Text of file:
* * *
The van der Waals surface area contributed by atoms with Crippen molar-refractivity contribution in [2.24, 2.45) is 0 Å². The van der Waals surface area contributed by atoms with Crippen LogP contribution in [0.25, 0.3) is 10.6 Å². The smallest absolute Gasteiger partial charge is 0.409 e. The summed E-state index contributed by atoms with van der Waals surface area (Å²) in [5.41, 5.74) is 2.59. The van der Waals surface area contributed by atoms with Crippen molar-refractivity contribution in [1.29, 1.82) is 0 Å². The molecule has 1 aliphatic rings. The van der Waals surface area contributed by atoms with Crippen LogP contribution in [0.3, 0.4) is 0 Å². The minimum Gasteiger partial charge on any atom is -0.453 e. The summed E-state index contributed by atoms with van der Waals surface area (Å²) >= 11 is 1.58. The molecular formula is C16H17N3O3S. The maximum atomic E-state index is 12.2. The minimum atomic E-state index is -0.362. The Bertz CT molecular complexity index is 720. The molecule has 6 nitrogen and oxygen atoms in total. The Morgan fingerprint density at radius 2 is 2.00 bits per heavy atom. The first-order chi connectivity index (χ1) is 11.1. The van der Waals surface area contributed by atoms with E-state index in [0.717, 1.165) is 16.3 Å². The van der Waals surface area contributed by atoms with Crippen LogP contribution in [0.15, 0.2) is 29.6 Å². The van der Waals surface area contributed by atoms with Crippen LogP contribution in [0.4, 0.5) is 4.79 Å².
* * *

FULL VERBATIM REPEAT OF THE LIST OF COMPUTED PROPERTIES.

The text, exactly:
The van der Waals surface area contributed by atoms with Crippen molar-refractivity contribution in [2.24, 2.45) is 0 Å². The van der Waals surface area contributed by atoms with Crippen LogP contribution in [0.25, 0.3) is 10.6 Å². The smallest absolute Gasteiger partial charge is 0.409 e. The summed E-state index contributed by atoms with van der Waals surface area (Å²) in [5.41, 5.74) is 2.59. The van der Waals surface area contributed by atoms with Crippen molar-refractivity contribution in [1.29, 1.82) is 0 Å². The molecule has 1 aliphatic rings. The van der Waals surface area contributed by atoms with Crippen LogP contribution in [0.3, 0.4) is 0 Å². The minimum Gasteiger partial charge on any atom is -0.453 e. The summed E-state index contributed by atoms with van der Waals surface area (Å²) >= 11 is 1.58. The molecular formula is C16H17N3O3S. The maximum atomic E-state index is 12.2. The minimum atomic E-state index is -0.362. The Bertz CT molecular complexity index is 720. The molecule has 6 nitrogen and oxygen atoms in total. The Morgan fingerprint density at radius 2 is 2.00 bits per heavy atom. The first-order chi connectivity index (χ1) is 11.1. The van der Waals surface area contributed by atoms with E-state index in [0.717, 1.165) is 16.3 Å². The van der Waals surface area contributed by atoms with Crippen LogP contribution in [0.15, 0.2) is 29.6 Å². The van der Waals surface area contributed by atoms with Crippen LogP contribution in [0.4, 0.5) is 4.79 Å².